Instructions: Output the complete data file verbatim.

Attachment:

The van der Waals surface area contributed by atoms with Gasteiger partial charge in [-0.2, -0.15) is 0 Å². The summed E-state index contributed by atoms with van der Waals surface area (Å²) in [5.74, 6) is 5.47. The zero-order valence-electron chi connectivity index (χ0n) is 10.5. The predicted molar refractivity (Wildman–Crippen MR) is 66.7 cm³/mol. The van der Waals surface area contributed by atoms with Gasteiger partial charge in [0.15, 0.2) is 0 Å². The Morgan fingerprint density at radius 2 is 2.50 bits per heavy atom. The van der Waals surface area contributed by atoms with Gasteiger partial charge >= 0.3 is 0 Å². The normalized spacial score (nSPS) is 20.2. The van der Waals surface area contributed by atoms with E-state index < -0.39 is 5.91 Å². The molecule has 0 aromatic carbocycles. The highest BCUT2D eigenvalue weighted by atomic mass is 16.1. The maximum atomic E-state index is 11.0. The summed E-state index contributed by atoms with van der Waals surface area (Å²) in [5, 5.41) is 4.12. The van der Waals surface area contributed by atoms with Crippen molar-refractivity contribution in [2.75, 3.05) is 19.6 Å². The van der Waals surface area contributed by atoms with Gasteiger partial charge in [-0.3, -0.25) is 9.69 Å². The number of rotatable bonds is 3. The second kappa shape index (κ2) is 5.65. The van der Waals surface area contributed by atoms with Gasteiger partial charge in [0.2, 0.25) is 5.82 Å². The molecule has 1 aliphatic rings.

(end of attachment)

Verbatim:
The van der Waals surface area contributed by atoms with Gasteiger partial charge in [-0.2, -0.15) is 0 Å². The summed E-state index contributed by atoms with van der Waals surface area (Å²) in [5.74, 6) is 5.47. The zero-order valence-electron chi connectivity index (χ0n) is 10.5. The predicted molar refractivity (Wildman–Crippen MR) is 66.7 cm³/mol. The van der Waals surface area contributed by atoms with Gasteiger partial charge in [0.15, 0.2) is 0 Å². The Morgan fingerprint density at radius 2 is 2.50 bits per heavy atom. The van der Waals surface area contributed by atoms with Gasteiger partial charge >= 0.3 is 0 Å². The normalized spacial score (nSPS) is 20.2. The van der Waals surface area contributed by atoms with E-state index < -0.39 is 5.91 Å². The molecule has 0 aromatic carbocycles. The highest BCUT2D eigenvalue weighted by atomic mass is 16.1. The maximum atomic E-state index is 11.0. The summed E-state index contributed by atoms with van der Waals surface area (Å²) in [5, 5.41) is 4.12. The van der Waals surface area contributed by atoms with Crippen molar-refractivity contribution in [2.75, 3.05) is 19.6 Å². The van der Waals surface area contributed by atoms with Gasteiger partial charge in [-0.3, -0.25) is 9.69 Å². The number of rotatable bonds is 3. The second kappa shape index (κ2) is 5.65. The van der Waals surface area contributed by atoms with Gasteiger partial charge in [0.2, 0.25) is 5.82 Å². The molecule has 1 aliphatic rings.